Saini, a 1982-batch IPS officer, was appointed Punjab Police DGP in 2012 by erstwhile Akali government led by Parkash Singh Badal. At 54 years of age, he was the youngest ever DGP, superseding at least four senior officers.
Saini was believed to be the blue-eyed boy of Shiromani Akali Dal president and former deputy CM Sukhbir Singh Badal, who then had the Home portfolio.
All through his career, Saini has had his own set of admirers and critics, in almost matching proportions, within the police department. During terrorism when K P S Gill headed the state police force, Saini was given a free hand. His style of working remained controversial. A section of officers considered him as their role model for his ways to fight terrorism. On the contrary, rights activists projected him as an officer indulging in alleged human rights violations. The places where he served as SSP included Chandigarh, Ludhiana, Batala, Ferozepur and Ropar.
During his posting as Chandigarh SSP, terrorists carried out a bomb blast targeting him. While three policemen were killed, Saini escaped with grievous injuries. Multani was alleged to have been abducted, illegally detained and tortured in connection with this bomb blast as Saini wanted to know whereabouts of now convicted terrorist Devinder Pal Singh Bhullar, suspecting him to be the man behind the attack.
Controversies followed Saini like a shadow throughout his career. In 1992, he was alleged to be involved in assaulting a Lieutenant Colonel in Chandigarh, triggering sharp reaction from Army which was only assuaged following the intervention of then Chief Minister Beant Singh and then DGP K P S Gill.
Later during his stint as police chief, Saini had declined to take Army help when Dinanagar police station came under terror attack. Saini led the force by ensuring his presence in Dinanagar, within hours of the attack.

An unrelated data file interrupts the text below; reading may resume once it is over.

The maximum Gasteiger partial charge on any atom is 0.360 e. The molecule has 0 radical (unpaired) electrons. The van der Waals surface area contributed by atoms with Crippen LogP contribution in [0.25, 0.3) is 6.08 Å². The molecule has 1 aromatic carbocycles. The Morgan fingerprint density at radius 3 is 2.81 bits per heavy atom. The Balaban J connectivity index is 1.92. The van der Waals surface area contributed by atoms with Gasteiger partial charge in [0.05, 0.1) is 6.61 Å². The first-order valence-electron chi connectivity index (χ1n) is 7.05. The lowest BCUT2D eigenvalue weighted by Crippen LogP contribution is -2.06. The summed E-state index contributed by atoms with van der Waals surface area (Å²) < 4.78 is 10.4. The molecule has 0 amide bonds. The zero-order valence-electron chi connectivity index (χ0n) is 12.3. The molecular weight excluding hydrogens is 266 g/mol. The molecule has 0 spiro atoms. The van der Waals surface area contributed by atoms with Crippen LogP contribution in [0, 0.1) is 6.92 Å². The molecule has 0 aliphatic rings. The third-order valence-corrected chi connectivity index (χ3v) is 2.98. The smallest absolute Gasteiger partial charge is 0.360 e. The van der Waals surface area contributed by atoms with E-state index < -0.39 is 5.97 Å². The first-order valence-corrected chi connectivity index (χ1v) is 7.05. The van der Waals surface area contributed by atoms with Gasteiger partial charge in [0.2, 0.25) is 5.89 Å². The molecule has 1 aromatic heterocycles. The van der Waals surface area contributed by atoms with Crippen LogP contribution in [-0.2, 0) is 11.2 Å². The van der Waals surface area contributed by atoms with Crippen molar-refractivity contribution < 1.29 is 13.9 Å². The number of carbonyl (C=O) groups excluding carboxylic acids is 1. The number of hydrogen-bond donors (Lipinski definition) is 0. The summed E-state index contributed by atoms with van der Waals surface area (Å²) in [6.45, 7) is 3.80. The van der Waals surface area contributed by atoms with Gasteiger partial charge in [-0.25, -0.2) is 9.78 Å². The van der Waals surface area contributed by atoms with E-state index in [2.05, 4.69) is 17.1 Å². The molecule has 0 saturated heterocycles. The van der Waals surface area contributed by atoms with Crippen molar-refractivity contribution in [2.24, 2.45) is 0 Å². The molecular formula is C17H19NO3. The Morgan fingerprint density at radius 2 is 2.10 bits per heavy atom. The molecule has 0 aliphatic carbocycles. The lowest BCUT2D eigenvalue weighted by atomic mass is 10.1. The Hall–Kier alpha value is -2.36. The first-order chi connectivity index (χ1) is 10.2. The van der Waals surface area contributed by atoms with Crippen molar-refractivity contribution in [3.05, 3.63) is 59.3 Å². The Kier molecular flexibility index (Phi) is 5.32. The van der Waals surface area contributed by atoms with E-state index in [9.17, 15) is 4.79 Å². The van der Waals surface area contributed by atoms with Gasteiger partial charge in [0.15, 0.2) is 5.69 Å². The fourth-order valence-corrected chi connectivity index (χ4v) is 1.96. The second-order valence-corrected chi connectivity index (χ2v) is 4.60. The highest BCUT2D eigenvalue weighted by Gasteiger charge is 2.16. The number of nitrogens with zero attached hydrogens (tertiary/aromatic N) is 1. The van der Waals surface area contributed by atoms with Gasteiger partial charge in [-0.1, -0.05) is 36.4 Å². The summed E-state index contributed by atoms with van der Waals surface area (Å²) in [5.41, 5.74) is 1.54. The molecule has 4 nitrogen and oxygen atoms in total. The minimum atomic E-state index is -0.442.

In post terrorism era Punjab, Saini shot to limelight during his stint as IG (Intelligence) for busting Punjab Public Service Commission (PPSC) scam in 2002 involving then PPSC chairman Ravi Sidhu. During the investigations, some judges’ role was also put under scanner.
In 2007, when Saini was the Vigilance Bureau chief, former DGP S S Virk was booked in a disproportionate assets case. Virk had termed the case as illegal and in 2017 a special court in Mohali had ordered cancellation of FIR after Punjab Vigilance Bureau told court that there was no substantial evidence against Virk.
In March 2007, Saini, who was then the VB Director, had ordered registration of an FIR in Ludhiana City Centre scam, in which Capt Amarinder Singh was named among the accused. Amarinder was discharged in the case last year. When VB filed cancellation report, Saini filed an application challenging it and seeking to be heard in the case. However, Saini’s application was eventually not entertained by the court.
After the formation of Congress government led by CM Amarinder Singh, Saini has also been questioned by a Special Investigation Team probing police firing and use of force by the police during protests against 2015 sacrilege of Guru Granth Sahib.
Following an outrage against the erstwhile SAD-led government in Punjab, Saini had to be shunted out as Punjab DGP in October 2015 and was subsequently appointed as DGP-cum-Chairman of Punjab Police Housing Corporation from where he retired in June 2018 after putting in around 36 years of service.
Relegated to an insignificant posting after his removal as state police chief, Saini did not visit the office in Mohali even as a team of security personnel regularly sanitised his office in anticipation that he may show up.